Bruce Stark’s classic treatment of the lunar distance method in 1995 sparked renewed interest in celestial navigation worldwide, quite beyond that one specialized technique. His work will be remembered as a key step in the history of marine navigation.
He died peacefully in a Eugene OR area hospital following carotid artery surgery. His wife Janice had close contact with him during this time, which was an unusual blessing in these COVID days that often prevent patient visits.
Bruce Stark became interested in celestial navigation as a sailor and outdoorsman in the late 70s, when he began the painstaking journey to becoming a leading expert on the navigation of Lewis and Clark, and especially the esoteric sub topic of celestial navigation devoted to finding longitude from sextant measurements of the distance between the moon and other celestial bodies, called the Lunar Distance Method. His innovative book on a new solution to this problem took him 20 years to perfect, but it received instant praise by experts in several countries.
Navigators had been following his reports on the development of his method along with extended notes on the navigation of Lewis and Clark in the Navigation Foundation Newsletters (NN), where they are still available to the public at www.navigationfoundation.com. Admiral Thomas Davies, founder of the organization, was the first to note the value of the work followed by in-depth reviews from several international experts.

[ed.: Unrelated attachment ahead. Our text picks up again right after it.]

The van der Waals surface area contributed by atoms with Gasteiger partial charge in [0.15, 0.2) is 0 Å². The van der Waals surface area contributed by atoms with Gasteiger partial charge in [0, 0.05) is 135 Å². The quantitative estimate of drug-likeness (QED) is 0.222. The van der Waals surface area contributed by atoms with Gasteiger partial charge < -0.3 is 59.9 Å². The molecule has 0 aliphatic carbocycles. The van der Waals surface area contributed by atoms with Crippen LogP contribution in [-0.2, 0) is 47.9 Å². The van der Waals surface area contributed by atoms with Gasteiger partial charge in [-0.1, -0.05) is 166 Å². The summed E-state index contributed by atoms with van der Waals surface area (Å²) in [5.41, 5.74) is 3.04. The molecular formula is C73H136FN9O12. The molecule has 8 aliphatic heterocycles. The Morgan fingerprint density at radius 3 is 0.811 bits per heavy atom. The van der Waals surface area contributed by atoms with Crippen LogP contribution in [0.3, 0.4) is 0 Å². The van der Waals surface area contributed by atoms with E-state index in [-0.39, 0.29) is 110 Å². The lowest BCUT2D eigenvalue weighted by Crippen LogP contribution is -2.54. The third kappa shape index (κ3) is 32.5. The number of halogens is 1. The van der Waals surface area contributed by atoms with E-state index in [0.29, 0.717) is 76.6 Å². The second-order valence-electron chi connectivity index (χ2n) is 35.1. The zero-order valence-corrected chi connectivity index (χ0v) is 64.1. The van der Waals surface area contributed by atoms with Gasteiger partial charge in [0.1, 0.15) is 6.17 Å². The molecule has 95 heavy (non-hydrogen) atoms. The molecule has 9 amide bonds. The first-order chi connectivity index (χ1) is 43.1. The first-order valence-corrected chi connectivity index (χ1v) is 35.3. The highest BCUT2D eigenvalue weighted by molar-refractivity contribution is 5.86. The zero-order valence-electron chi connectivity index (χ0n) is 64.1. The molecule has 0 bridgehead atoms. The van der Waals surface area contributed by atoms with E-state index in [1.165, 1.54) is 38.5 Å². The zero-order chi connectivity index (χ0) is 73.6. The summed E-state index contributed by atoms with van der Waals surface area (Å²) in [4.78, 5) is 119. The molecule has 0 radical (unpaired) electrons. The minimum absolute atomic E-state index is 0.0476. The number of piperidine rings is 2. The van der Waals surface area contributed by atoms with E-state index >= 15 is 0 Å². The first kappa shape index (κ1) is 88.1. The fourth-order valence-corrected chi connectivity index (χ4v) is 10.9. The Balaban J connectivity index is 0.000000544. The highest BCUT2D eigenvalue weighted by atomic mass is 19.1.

Robert Eno from Iqaluit, Canada (NN, Issue 65, Fall 1999, page 7) in an extensive study of the method included these observations:
"Stark has taken all of the tedious and complex calculations formerly required for lunars and reduced the whole process to a simple exercise of addition and subtraction."
"Had he been born 200 years ago, he might have been remembered with the same veneration as Raper and Chauvenet whose names are now synonymous with lunars. "
"Now that Stark has made the process so simple, there is no excuse for the serious navigator not to try his hand at lunars."
The main point being made is, the Stark Tables provide an all manual solution. We have many ways to solve lunars these days with computer computations, but his method is all paper, no batteries required.
Later, Professor Jan Kalivoda from Charles University in Prague did another extensive review (NN, Issue 92, Summer 2006, page 12) that included these notes:
"I was astonished by their ingenuity. They don't repeat old solutions mechanically, but are significantly better than renowned works of the past, although they don't misuse the modern technical possibilities and go the fully traditional way of tabular and paper solution. It had to be an intellectual adventure to compose them and it is a delight to study them. "
"After Bruce Stark had published his tables, every sailing navigator (fondling the GPS in his pocket) can revert to the sea history in his practice very easily, if he chooses. He can be sure that with these Tables, the history of Lunar Distances is consummated now and the long line of rigorous methods for clearing them ends successfully—and for the first time, after all of these years."